Feeds

'Hannibal' leaks '100,000 Facebook logins'

Then demands Middle East cyber-war truce

Choosing a cloud hosting partner with confidence

The tit for tat between pro-Palestinian and pro-Israel hackers escalated at the weekend after a hacker called Hannibal claimed to have leaked the Facebook login details of "100,000 Arabs".

Pro-Israel Hannibal warned on 13 January that he had access to “about 30 million e-mail [accounts] of Arabs”, adding that he would leak their login credentials over the next 55 years in retaliation for previous "Arab" hacks of Israeli websites. He then released, via Pastebin, what he claimed to be the login details of close to 85,000 Facebook accounts, although the actual figure appears to be far less.

But in his latest missive, issued on Saturday, he announced an even bigger data dump.

“I published until now hundreds of thousands of emails and Facebook accounts of Arabs … Today I published another 100,00 [sic] accounts of Arabs,” he wrote. “I post this 100k accounts list because I want show the my huge strength. The Arabs should learn a lesson and know not to mess with me.”

The text file links to what's claimed to be 100,000 Facebook logins details spread across 14 file-sharing sites.

The hacker, who modestly reckons that people of the Jewish nation named him “general of Israel's hackers”, then unexpectedly called a halt to the "cyber war” that has flared in the virtual Middle East in recent weeks.

“Israeli hackers, stop! Cyber war stops until further notice I will post again if they attack the State of Israel,” he wrote. “If they appear again, I again come to save Israel. Trust me. I'll always be around.”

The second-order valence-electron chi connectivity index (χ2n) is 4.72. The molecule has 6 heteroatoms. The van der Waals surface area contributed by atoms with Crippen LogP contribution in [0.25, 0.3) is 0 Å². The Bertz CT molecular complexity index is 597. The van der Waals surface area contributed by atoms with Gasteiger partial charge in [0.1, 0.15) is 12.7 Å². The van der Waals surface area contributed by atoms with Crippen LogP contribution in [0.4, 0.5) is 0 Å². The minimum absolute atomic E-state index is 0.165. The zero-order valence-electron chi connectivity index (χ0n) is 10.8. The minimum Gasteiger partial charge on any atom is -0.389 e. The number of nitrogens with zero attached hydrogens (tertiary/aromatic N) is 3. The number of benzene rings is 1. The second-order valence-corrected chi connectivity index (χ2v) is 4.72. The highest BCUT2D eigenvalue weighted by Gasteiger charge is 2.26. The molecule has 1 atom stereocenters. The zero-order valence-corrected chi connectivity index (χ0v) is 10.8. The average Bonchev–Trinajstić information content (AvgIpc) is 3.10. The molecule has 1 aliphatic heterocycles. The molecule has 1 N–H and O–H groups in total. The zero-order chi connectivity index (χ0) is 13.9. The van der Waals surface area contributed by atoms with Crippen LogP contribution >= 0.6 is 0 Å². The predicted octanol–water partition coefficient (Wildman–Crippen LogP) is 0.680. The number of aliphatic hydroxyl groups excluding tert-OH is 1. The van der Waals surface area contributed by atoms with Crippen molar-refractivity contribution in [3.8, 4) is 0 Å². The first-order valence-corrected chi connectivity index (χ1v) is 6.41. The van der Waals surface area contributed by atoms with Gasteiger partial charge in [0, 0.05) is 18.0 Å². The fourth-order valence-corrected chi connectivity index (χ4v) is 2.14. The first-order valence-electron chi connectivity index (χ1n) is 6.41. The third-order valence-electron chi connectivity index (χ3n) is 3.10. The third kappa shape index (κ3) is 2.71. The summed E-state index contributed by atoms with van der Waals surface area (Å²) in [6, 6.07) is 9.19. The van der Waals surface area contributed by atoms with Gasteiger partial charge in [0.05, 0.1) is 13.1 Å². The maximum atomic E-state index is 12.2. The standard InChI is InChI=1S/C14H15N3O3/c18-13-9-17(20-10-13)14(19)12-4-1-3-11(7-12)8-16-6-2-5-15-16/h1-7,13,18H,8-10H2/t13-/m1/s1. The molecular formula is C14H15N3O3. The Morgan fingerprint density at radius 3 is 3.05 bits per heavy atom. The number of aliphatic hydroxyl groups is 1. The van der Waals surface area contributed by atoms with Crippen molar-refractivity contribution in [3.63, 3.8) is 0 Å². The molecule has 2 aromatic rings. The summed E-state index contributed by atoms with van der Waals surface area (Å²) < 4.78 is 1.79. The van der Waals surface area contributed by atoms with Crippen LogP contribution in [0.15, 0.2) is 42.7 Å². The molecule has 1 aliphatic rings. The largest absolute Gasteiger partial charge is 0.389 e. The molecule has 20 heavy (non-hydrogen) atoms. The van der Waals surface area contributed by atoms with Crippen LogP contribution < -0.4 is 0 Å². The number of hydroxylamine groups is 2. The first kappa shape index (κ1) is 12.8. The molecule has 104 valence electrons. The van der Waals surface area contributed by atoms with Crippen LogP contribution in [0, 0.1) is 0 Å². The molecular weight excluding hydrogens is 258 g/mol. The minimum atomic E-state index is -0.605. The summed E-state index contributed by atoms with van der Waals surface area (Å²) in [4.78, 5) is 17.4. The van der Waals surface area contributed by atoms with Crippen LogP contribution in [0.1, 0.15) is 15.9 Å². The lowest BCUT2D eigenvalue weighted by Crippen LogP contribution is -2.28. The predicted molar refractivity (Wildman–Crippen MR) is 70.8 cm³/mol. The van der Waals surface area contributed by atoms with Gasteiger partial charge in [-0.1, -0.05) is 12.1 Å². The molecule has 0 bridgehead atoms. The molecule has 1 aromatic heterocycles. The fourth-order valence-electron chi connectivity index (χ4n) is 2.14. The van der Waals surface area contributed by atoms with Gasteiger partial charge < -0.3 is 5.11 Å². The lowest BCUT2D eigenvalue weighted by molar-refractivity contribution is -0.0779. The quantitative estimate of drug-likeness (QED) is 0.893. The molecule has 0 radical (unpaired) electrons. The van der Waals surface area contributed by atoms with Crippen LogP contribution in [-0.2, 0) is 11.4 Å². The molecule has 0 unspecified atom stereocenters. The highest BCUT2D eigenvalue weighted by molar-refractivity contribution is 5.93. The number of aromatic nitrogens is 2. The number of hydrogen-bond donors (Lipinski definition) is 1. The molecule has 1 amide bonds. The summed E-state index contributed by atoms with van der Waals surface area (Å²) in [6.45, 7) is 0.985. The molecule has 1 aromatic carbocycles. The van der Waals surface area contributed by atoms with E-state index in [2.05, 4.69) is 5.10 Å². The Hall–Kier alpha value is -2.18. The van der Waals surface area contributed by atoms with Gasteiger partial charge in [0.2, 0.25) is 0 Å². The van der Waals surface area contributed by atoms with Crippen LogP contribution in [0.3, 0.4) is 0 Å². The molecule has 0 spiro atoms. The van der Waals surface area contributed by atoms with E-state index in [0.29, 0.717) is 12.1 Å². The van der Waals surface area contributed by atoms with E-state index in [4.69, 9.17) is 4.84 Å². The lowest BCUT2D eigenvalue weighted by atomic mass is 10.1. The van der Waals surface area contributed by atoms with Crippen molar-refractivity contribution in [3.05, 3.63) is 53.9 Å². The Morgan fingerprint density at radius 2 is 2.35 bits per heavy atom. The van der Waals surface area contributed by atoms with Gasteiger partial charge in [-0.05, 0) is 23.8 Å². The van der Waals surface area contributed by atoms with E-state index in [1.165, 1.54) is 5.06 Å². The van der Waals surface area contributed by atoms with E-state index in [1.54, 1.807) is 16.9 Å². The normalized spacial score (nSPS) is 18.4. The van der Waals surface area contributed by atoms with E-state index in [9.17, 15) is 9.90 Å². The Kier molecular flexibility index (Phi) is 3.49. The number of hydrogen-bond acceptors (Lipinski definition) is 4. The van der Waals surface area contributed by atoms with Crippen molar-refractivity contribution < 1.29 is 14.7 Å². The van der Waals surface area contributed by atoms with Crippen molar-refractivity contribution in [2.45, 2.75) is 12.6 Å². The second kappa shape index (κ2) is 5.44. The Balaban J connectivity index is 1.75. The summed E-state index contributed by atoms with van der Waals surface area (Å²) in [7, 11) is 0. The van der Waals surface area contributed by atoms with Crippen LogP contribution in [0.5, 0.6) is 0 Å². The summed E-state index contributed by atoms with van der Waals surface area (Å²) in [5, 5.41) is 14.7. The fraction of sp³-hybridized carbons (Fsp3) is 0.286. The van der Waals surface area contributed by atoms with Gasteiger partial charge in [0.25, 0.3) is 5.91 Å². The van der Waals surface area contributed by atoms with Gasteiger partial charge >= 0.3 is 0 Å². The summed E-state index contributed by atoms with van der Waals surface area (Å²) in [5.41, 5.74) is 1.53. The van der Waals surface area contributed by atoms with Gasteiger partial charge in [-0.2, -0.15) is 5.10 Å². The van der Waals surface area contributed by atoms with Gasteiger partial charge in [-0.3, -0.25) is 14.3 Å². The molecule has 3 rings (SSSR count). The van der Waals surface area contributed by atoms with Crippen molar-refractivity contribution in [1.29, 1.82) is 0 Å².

This particular cyber-spat kicked off at the start of January, when hacker OxOmar - who said he belongs to Saudi hacking gang Group-XP - claimed to have leaked the banking details of 400,000 Israelis.

Israel's banks hit back, however, arguing that most of the data was either out-of-date or duplicate and that only 14,000 card records were exposed.

Israeli deputy foreign minister Danny Ayalon then drew the ire of Anonymous and others by comparing the hack to an act of terrorism and warning that there would be retaliatory action. ®

Beginner's guide to SSL certificates

More from The Register

next story
Russian hackers exploit 'Sandworm' bug 'to spy on NATO, EU PCs'
Fix imminent from Microsoft for Vista, Server 2008, other stuff
FYI: OS X Yosemite's Spotlight tells Apple EVERYTHING you're looking for
It's on by default – didn't you read the small print?
Microsoft pulls another dodgy patch
Redmond makes a hash of hashing add-on
'LulzSec leader Aush0k' found to be naughty boy not worthy of jail
15 months home detention leaves egg on feds' faces as they grab for more power
Kill off SSL 3.0 NOW: HTTPS savaged by vicious POODLE
Pull it out ASAP, it is SWISS CHEESE
Facebook slurps 'paste sites' for STOLEN passwords, sprinkles on hash and salt
Zuck's ad empire DOESN'T see details in plain text. Phew!
Admins! Never mind POODLE, there're NEW OpenSSL bugs to splat
Four new patches for open-source crypto libraries
prev story

Whitepapers

Forging a new future with identity relationship management
Learn about ForgeRock's next generation IRM platform and how it is designed to empower CEOS's and enterprises to engage with consumers.
Cloud and hybrid-cloud data protection for VMware
Learn how quick and easy it is to configure backups and perform restores for VMware environments.
Three 1TB solid state scorchers up for grabs
Big SSDs can be expensive but think big and think free because you could be the lucky winner of one of three 1TB Samsung SSD 840 EVO drives that we’re giving away worth over £300 apiece.
Reg Reader Research: SaaS based Email and Office Productivity Tools
Read this Reg reader report which provides advice and guidance for SMBs towards the use of SaaS based email and Office productivity tools.
Security for virtualized datacentres
Legacy security solutions are inefficient due to the architectural differences between physical and virtual environments.